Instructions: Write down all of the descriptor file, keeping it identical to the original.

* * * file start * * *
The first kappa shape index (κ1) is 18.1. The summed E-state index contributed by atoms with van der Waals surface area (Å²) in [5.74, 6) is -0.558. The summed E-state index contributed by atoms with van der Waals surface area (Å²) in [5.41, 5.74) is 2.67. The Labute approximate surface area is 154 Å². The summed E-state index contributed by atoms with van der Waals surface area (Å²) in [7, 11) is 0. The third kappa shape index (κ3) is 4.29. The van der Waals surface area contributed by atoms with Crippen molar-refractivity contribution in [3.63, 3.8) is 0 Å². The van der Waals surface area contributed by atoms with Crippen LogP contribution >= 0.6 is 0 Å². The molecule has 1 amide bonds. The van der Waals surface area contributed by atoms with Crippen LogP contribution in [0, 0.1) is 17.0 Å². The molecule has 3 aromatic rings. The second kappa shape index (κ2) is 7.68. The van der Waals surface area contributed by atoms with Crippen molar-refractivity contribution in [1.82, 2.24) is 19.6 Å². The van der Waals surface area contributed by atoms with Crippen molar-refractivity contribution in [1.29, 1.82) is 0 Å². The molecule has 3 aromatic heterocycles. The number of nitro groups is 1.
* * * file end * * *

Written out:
The first kappa shape index (κ1) is 18.1. The summed E-state index contributed by atoms with van der Waals surface area (Å²) in [5.74, 6) is -0.558. The summed E-state index contributed by atoms with van der Waals surface area (Å²) in [5.41, 5.74) is 2.67. The Labute approximate surface area is 154 Å². The summed E-state index contributed by atoms with van der Waals surface area (Å²) in [7, 11) is 0. The third kappa shape index (κ3) is 4.29. The van der Waals surface area contributed by atoms with Crippen molar-refractivity contribution in [3.63, 3.8) is 0 Å². The van der Waals surface area contributed by atoms with Crippen LogP contribution >= 0.6 is 0 Å². The molecule has 1 amide bonds. The van der Waals surface area contributed by atoms with Crippen LogP contribution in [0, 0.1) is 17.0 Å². The molecule has 3 aromatic rings. The second kappa shape index (κ2) is 7.68. The van der Waals surface area contributed by atoms with Crippen molar-refractivity contribution in [1.82, 2.24) is 19.6 Å². The van der Waals surface area contributed by atoms with Crippen molar-refractivity contribution in [1.29, 1.82) is 0 Å². The molecule has 3 aromatic heterocycles. The number of nitro groups is 1.